RIGHT AT HOME: Rosie’s second title in three days

WITH her board tucked under her arm, Rosie Smart made the familiar journey from her home break up to the Sawtell Surf Club, her beaming smile a direct contrast to the ice-cool competitiveness which helped her become a state champion.

In the space of three days, Rosie Smart has won the Surfing NSW Under-16 Junior State Title at Sawtell and the Under-16 NSW School Surfing Title at nearby Park Beach, capping off a remarkable campaign on home surf.

Yesterday's win at Park Beach means Smart will now go on to represent Bishop Druitt College and NSW at the Australian Junior Surfing Titles scheduled to take place later in 2020.

However, it wasn't all smooth sailing for the 15-year-old, who was forced to step up during some 'clutch' moments against quality opposition.

In the junior state quarterfinal on Sunday - with time running out and pressure building - Smart needed a nine-plus score to progress in Sawtell surf that wasn't offering up much.

But when her chance finally came she grabbed it with both hands.

"I was a bit stressed throughout my quarterfinal, I had a tough heat and there were some good girls in it," she said.

"But I just had to try and keep calm and when a good wave came through I gave it my best shot. And yeah, it was a good wave."

 

Rosie Smart rides to victory for Bishop Druitt College in the Under 16 NSW School Surfing Titles. Photo: Josh Brown
Rosie Smart rides to victory for Bishop Druitt College in the Under 16 NSW School Surfing Titles. Photo: Josh Brown

Coffs Harbour Boardriders president Lee Winkler said Smart's ability to perform under pressure was one of the young surfer's biggest attributes.

Winkler, a former professional surfer and a mentor to many of the young boardriders in the region, said it was the type of skill that could help her go further in the sport.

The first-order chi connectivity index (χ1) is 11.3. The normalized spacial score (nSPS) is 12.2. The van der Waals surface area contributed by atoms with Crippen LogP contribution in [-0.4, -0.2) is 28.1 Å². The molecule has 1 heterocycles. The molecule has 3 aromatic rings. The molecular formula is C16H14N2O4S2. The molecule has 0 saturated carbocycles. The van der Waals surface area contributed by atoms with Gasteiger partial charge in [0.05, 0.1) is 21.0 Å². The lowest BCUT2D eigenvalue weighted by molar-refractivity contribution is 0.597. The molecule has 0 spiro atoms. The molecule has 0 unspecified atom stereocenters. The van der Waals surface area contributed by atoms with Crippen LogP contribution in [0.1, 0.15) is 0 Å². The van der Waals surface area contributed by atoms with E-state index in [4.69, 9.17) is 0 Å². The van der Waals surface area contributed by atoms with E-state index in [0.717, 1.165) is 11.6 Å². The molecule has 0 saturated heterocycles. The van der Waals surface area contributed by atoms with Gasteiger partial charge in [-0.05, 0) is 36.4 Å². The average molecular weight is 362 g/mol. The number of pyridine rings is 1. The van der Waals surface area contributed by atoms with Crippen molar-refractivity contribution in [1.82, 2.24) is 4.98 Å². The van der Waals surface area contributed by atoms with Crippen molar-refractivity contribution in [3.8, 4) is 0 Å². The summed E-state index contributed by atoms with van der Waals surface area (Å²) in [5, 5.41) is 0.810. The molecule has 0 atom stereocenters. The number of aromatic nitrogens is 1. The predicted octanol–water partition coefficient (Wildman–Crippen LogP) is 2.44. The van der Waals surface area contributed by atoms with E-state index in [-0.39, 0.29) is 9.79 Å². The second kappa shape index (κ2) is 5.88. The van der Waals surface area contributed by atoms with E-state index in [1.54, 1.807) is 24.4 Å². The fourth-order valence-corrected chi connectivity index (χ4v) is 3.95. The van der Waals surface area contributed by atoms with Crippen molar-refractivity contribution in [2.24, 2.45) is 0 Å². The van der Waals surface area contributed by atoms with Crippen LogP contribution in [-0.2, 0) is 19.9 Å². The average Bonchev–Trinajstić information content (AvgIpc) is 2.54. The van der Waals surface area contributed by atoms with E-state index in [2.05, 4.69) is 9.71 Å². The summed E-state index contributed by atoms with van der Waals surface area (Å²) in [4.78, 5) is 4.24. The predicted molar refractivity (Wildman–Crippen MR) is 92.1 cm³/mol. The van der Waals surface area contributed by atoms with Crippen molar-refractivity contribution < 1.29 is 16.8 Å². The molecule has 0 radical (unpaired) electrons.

"In those moments where other people crumble under pressure, she seems to be very composed but hungry at the same time," he said.

"I call her 'the icewoman' - she would make a great poker player - because she doesn't let her emotion be seen by competitors and I think that is important," he said.

"If you give a competitor a sniff then you are vulnerable, it can give them a feather in their cap."

Sawtell's Rosie Smart takes out the 2020 Under-16 NSW Junior Titles on home turf. Photo: Josh Brown / Surfing NSW.
Sawtell's Rosie Smart takes out the 2020 Under-16 NSW Junior Titles on home turf. Photo: Josh Brown / Surfing NSW.

Smart was understandably elated at the win, and said the experience of performing under pressure would give her the confidence to get out of tough situations in the future.

It was made all the more significant as the final was played out in front of a home crowd on her home break at Sawtell.

And there was no doubt who they wanted her to win.

"It was pretty special because all the Coffs Boardriders and local Sawtell surfers were down there cheering me on and it was really nice to have that support down at the beach," she said.

"It doesn't happen everyday so I was pretty excited the comp was going to be held in Sawtell where I surf every day.

"It probably gave me a bit of an advantage as well. I knew where to sit and how the waves worked and everything."

The Boardriders have played a big part in Smart's development and she was thankful for their help, and the opportunity to get some valuable heat-training in the weeks leading up to the event.

Rosie Smart rides to victory for Bishop Druitt College in the Under 16 NSW School Surfing Titles. Photo: Josh Brown
Rosie Smart rides to victory for Bishop Druitt College in the Under 16 NSW School Surfing Titles. Photo: Josh Brown

Nurturing young surfers like Smart was something Winkler said was a key motivation and goal for the club, as well as instilling in them a sense of community.

A career in surfing, or sport in general, was often short-lived and that meant it was important to understand and respect your roots.

"It is a short term career and it is really important for those kids to understand the support that is given to them … because it's a cycle," he said.

"When you finish your career it's your turn to come around and support the next crop of kids coming through.

"Rosie has got such a good mindset, she has got a great work ethic and a wonderful family behind her and I think our club as a whole are really supportive of all the kids that want to go off and aspire to making a dream come true."